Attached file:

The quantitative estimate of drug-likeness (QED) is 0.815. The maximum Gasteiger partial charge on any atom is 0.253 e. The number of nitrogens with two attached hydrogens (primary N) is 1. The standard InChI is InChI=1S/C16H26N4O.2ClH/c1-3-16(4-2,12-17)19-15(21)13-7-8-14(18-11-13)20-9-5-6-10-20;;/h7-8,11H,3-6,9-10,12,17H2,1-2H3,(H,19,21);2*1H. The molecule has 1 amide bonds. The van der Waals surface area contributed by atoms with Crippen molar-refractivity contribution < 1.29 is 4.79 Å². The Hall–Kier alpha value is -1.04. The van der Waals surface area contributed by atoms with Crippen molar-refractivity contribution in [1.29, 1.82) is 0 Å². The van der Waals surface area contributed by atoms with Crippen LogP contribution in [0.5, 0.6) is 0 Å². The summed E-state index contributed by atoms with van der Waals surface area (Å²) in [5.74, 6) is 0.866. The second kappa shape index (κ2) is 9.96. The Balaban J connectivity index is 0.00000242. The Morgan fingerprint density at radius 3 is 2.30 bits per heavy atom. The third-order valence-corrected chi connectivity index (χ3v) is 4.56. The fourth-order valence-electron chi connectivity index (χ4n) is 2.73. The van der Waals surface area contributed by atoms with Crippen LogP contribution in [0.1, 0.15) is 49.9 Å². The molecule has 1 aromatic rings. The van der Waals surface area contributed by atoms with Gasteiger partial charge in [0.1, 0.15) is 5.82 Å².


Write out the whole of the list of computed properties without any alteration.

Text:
The quantitative estimate of drug-likeness (QED) is 0.815. The maximum Gasteiger partial charge on any atom is 0.253 e. The number of nitrogens with two attached hydrogens (primary N) is 1. The standard InChI is InChI=1S/C16H26N4O.2ClH/c1-3-16(4-2,12-17)19-15(21)13-7-8-14(18-11-13)20-9-5-6-10-20;;/h7-8,11H,3-6,9-10,12,17H2,1-2H3,(H,19,21);2*1H. The molecule has 1 amide bonds. The van der Waals surface area contributed by atoms with Crippen molar-refractivity contribution < 1.29 is 4.79 Å². The Hall–Kier alpha value is -1.04. The van der Waals surface area contributed by atoms with Crippen molar-refractivity contribution in [1.29, 1.82) is 0 Å². The van der Waals surface area contributed by atoms with Crippen LogP contribution in [0.5, 0.6) is 0 Å². The summed E-state index contributed by atoms with van der Waals surface area (Å²) in [5.74, 6) is 0.866. The second kappa shape index (κ2) is 9.96. The Balaban J connectivity index is 0.00000242. The Morgan fingerprint density at radius 3 is 2.30 bits per heavy atom. The third-order valence-corrected chi connectivity index (χ3v) is 4.56. The fourth-order valence-electron chi connectivity index (χ4n) is 2.73. The van der Waals surface area contributed by atoms with Crippen LogP contribution in [0.1, 0.15) is 49.9 Å². The molecule has 1 aromatic rings. The van der Waals surface area contributed by atoms with Gasteiger partial charge in [0.1, 0.15) is 5.82 Å².